Captioned irony: How captions manipulate narrative time and viewers’ knowledge

Leonardo DiCaprio in a screenshot from Inception

Inspired by the notion of dramatic irony, I begin to explore in this video what I call “captioned irony.”

S. Zdenek

Dr. Sean Zdenek is an associate professor of technical and professional writing at the University of Delaware. He is the author of Reading Sounds: Closed-Captioned Media and Popular Culture (University of Chicago Press, 2015).


2 Responses

  1. It’s so tempting for me when captioning a trailer to go to IMDb and figure out all the character names, instead of (man #1) (woman’s voice)…that gets hard to follow, but…it’s hard for me too. (I can’t always be sure if it’s the same voice or not).

    I found in some of my early captions, I identified every character I could, even though the trailer did not reveal any names. I thought I was doing a good thing at the time.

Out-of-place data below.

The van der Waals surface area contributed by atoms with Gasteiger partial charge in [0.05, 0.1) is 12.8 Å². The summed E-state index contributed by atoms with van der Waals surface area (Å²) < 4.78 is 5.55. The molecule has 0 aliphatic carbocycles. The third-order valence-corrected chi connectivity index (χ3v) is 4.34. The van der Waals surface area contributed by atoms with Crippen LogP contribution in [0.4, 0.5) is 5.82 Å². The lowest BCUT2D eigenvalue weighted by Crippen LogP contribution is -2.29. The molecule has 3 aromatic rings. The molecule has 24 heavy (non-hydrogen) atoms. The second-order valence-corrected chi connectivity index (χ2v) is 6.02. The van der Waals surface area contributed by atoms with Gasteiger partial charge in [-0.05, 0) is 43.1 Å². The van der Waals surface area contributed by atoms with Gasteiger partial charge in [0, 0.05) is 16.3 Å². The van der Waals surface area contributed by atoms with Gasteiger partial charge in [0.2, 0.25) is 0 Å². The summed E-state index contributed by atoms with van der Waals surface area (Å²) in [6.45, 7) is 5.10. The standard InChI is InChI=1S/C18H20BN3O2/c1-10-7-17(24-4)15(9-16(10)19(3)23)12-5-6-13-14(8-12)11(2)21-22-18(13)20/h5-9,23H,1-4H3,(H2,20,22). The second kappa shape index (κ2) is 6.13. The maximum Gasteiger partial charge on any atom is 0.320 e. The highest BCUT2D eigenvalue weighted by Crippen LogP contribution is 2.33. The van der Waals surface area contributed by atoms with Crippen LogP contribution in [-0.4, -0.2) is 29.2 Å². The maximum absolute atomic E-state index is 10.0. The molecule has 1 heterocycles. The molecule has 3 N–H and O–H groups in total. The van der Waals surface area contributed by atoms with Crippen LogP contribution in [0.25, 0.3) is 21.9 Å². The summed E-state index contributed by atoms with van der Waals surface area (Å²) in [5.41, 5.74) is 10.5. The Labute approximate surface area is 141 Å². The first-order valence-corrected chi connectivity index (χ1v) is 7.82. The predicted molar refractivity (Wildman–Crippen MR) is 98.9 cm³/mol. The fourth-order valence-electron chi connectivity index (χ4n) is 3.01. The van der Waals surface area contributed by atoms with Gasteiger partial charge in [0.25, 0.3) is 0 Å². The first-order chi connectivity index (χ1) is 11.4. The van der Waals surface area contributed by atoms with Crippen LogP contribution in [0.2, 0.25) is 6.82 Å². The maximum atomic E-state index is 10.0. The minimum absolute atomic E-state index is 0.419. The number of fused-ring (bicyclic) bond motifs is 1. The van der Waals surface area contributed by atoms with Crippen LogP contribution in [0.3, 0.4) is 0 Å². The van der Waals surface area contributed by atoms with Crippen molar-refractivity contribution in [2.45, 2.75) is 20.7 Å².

2. Bill, I didn’t mean to suggest that characters’ names shouldn’t be used. I was simply interested in naming a phenomenon (“captioned irony”) that occurs when Speaker IDs create advance knowledge for caption users.

    In this particular case, I believe the need to impose a guideline (i.e. “identify speakers off-screen by name”) should have been weighed against the needs of the narrative. Sometimes, mystery needs to be nurtured, doesn’t it? If Cobb and the hearing viewers don’t know right away, then why add a Speaker ID? If possible, captions should embrace the mystery and not give away information too soon. If that’s not possible, then Speaker IDs should at least be carefully considered and not simply imposed as a strict rule whenever someone is off-screen or obscured.

    What if the initial Speaker IDs were removed and replaced with dashes to indicate two responses? That might create more confusion than Speaker IDs but it’s not like hearing viewers aren’t initially confused too, right?